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Proc Natl Acad Sci U S A. 1990 May;87(10):3846-50.

Ultrasensitivity and heavy-metal selectivity of the allosterically modulated MerR transcription complex.

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1
Department of Chemistry, Northwestern University, Evanston, IL 60208.

Abstract

The MerR metalloregulatory protein is a heavy-metal receptor that functions as the repressor and Hg(II)-responsive transcription activator of the prokaryotic mercury-resistance (mer) genes. We demonstrate that this allosterically modulated regulatory protein is sensitive to HgCl2 concentrations of 1.0 +/- 0.3 x 10(-8) M in the presence of 1.0 x 10(-3) M dithiothreitol for half-maximal induction of transcription of the mer promoter by Escherichia coli RNA polymerase in vitro. Transcription mediated by MerR increases from 10% to 90% of maximum in response to a 7-fold change in concentration of HgCl2, consistent with a threshold phenomenon known as ultrasensitivity. In addition, MerR exhibits a high degree of selectivity. Cd(II), Zn(II), Ag(I), Au(I), and Au(III) have been found to partially stimulate transcription in the presence of MerR, but concentrations at least two to three orders of magnitude greater than for Hg(II) are required. The molecular basis of the ultrasensitivity and selectivity phenomena are postulated to arise from the unusual topology of the transcription complex and a rare trigonal mercuric ion coordination environment, respectively. This mercuric ion-induced switch is to our knowledge the only known example of ultrasensitivity in a signal-responsive transcription mechanism.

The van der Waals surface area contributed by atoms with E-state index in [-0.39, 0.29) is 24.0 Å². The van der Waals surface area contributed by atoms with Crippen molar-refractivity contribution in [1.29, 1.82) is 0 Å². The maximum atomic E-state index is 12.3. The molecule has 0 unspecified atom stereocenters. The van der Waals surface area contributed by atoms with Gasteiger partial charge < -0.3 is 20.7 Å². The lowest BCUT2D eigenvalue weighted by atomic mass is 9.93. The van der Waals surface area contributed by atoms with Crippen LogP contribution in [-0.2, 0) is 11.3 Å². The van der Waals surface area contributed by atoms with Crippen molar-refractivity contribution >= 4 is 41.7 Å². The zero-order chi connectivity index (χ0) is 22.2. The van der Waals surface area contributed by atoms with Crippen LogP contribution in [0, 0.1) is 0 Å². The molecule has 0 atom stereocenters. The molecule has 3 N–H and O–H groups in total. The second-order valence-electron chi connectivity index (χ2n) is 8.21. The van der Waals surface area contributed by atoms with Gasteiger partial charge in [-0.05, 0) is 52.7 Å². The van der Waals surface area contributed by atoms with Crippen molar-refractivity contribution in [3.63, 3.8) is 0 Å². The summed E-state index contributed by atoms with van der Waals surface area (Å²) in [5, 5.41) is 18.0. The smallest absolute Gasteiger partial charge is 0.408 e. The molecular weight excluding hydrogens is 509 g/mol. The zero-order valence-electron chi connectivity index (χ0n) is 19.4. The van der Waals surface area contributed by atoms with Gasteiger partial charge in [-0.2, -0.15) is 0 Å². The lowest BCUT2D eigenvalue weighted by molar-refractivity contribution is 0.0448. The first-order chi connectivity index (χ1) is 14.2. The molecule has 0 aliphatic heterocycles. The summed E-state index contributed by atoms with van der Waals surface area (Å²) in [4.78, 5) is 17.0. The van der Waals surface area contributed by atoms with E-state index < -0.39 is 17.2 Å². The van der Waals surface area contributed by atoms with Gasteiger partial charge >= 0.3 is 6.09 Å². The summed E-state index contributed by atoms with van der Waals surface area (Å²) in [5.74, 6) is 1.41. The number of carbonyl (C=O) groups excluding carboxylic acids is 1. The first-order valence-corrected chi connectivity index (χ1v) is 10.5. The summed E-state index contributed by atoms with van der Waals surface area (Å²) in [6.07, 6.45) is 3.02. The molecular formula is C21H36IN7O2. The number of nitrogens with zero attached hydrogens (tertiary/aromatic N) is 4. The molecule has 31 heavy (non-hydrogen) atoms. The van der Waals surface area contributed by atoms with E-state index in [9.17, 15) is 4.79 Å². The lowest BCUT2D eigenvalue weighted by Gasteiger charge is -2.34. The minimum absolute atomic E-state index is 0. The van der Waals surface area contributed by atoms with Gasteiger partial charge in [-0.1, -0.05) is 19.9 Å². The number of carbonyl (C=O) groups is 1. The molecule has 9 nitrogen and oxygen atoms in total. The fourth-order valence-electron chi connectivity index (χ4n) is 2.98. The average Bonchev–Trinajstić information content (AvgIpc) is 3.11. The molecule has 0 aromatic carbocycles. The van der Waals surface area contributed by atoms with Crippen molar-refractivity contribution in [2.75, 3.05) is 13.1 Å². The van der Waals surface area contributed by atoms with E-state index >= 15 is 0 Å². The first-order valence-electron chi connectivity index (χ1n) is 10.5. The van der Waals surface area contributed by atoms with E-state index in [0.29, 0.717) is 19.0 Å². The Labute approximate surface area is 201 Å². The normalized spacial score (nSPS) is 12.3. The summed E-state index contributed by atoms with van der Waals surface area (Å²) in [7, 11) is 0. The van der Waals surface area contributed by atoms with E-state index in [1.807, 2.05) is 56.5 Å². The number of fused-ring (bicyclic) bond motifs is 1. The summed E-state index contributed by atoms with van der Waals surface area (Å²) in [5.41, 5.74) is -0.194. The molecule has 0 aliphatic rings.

PMID:
2187194
PMCID:
PMC54000
[Indexed for MEDLINE]
Free PMC Article
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